Fluoride Action Network

NRC downplays threat from nuclear material missing in South Carolina

Source: The Institute for Southern Studies | July 7th, 2008
Industry type: Nuclear Industry

This Wednesday, July 9, staff with the Nuclear Regulatory Commission will hold a meeting in Atlanta with officials from the Westinghouse Nuclear Fuels Plant in Columbia, S.C. to discuss nuclear materials that went missing back in February. The meeting will be open to the public for observation.

On Feb. 11, personnel at the Westinghouse plant — the largest nuclear fuel facility in the United States — discovered they had lost 16 sample vials of uranium hexafluoride or UF6 that had been delivered a week earlier. They searched the plant as well as a scrap metal recycling facility in Columbia, a metal shredding facility in Spartanburg and a landfill in Elgin but were unable to locate the material or detect radioactivity at the sites.

A white crystalline material that resembles rock salt, UF6 is used in the process of enriching uranium for use in commercial nuclear reactors.

This week’s meeting is what NRC calls a “predecisional enforcement conference” to discuss apparent violations of NRC regulations. Those violations include the failure to follow proper custody procedures for licensed material, to prevent unauthorized removal of licensed material from a controlled area, and to read and sign procedures for handling and disposal of shipping containers.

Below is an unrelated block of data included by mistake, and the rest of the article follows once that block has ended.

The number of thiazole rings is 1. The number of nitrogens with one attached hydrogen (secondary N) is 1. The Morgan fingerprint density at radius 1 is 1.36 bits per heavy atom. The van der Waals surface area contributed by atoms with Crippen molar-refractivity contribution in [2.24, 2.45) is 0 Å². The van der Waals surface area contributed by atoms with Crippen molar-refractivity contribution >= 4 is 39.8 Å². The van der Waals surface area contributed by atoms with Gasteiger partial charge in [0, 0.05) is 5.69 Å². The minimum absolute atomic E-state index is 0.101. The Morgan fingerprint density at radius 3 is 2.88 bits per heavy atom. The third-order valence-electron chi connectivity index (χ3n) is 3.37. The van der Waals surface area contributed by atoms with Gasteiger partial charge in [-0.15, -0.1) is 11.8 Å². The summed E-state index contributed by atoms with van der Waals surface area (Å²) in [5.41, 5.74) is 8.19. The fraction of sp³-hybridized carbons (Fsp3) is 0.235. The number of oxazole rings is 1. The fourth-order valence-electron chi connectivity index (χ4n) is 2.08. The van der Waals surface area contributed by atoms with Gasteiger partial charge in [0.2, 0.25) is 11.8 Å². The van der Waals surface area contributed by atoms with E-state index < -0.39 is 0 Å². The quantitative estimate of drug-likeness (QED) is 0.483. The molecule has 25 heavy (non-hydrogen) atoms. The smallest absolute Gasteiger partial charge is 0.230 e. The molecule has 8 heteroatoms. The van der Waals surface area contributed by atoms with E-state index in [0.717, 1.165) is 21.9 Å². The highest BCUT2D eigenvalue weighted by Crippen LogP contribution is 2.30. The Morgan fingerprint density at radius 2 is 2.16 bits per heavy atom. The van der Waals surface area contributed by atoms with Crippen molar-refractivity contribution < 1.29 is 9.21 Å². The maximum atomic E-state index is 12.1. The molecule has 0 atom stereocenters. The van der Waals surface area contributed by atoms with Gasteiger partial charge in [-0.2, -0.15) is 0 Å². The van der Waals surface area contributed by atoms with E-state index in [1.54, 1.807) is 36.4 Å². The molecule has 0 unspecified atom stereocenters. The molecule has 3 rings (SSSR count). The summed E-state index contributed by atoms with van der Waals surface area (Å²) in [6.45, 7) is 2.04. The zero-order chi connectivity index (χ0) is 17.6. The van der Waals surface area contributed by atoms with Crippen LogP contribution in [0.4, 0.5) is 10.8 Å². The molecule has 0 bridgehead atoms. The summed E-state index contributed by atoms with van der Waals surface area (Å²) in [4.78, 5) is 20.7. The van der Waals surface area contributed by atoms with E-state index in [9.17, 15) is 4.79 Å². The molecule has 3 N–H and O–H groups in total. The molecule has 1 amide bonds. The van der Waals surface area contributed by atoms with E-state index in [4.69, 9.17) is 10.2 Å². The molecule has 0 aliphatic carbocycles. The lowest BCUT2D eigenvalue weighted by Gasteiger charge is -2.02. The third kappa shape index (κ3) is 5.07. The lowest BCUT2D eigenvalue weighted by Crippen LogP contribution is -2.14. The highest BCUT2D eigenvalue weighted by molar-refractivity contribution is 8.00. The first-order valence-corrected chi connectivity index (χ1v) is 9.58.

The NRC’s press release about the meeting points out that the missing material presents a low radiation threat. The vials contained a total of about 4.5 ounces of low-enriched uranium, which gives off about the same amount of radiation that someone would be exposed to while flying from New York to London.

But Dave Lochbaum, a nuclear safety expert with the Union of Concerned Scientists, tells Facing South that the NRC does not address the more serious hazard presented by UF6. When the material comes into contact with water — including moisture in humid air — it creates deadly hydrofluoric acid. In 1986, for example, a worker at the Sequoyah Fuels plant in Oklahoma was killed when a UF6-filled cylinder ruptured and he inhaled the resulting hydrofluoric acid.

Says Lochbaum:

The NRC is seeking to downplay the threat by focusing on the less serious problem — radioactivity. The toxicity of UF6 is the primary threat.

If the NRC looked into a drive-by shooting, they’d focus on the speed of the vehicle vice the posted speed limit rather than the little metal slugs emitted at high speed from the windows.Wednesday’s meeting starts at 9:30 a.m. in Suite 23T85 of the Sam Nunn Federal Center. NRC officials will be available afterward to answer questions from interested parties.

— posted by Sue Sturgis